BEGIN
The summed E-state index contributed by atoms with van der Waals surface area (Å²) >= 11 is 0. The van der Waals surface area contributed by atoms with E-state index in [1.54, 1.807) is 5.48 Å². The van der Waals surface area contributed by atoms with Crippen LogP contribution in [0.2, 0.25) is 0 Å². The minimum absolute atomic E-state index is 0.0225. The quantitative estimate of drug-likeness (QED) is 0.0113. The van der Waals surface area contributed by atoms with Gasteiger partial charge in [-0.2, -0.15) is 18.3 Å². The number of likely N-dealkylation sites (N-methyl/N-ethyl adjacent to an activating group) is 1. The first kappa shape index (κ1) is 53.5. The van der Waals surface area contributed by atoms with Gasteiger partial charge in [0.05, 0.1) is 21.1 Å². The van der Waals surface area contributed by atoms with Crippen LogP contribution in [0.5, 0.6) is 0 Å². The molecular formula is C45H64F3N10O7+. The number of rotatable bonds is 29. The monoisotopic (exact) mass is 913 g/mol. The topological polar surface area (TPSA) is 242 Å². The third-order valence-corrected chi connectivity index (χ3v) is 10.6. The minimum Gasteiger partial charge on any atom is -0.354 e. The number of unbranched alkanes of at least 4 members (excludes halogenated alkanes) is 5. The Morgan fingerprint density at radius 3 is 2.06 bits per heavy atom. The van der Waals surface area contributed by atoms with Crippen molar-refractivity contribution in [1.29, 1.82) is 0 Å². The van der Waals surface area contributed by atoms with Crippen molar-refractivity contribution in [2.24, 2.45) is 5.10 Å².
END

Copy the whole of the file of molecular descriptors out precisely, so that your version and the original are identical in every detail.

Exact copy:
The summed E-state index contributed by atoms with van der Waals surface area (Å²) >= 11 is 0. The van der Waals surface area contributed by atoms with E-state index in [1.54, 1.807) is 5.48 Å². The van der Waals surface area contributed by atoms with Crippen LogP contribution in [0.2, 0.25) is 0 Å². The minimum absolute atomic E-state index is 0.0225. The quantitative estimate of drug-likeness (QED) is 0.0113. The van der Waals surface area contributed by atoms with Gasteiger partial charge in [-0.2, -0.15) is 18.3 Å². The number of likely N-dealkylation sites (N-methyl/N-ethyl adjacent to an activating group) is 1. The first kappa shape index (κ1) is 53.5. The van der Waals surface area contributed by atoms with Gasteiger partial charge in [0.05, 0.1) is 21.1 Å². The van der Waals surface area contributed by atoms with Crippen LogP contribution in [0.5, 0.6) is 0 Å². The molecular formula is C45H64F3N10O7+. The number of rotatable bonds is 29. The monoisotopic (exact) mass is 913 g/mol. The topological polar surface area (TPSA) is 242 Å². The third-order valence-corrected chi connectivity index (χ3v) is 10.6. The minimum Gasteiger partial charge on any atom is -0.354 e. The number of unbranched alkanes of at least 4 members (excludes halogenated alkanes) is 5. The Morgan fingerprint density at radius 3 is 2.06 bits per heavy atom. The van der Waals surface area contributed by atoms with Crippen molar-refractivity contribution in [1.29, 1.82) is 0 Å². The van der Waals surface area contributed by atoms with Crippen molar-refractivity contribution in [2.24, 2.45) is 5.10 Å².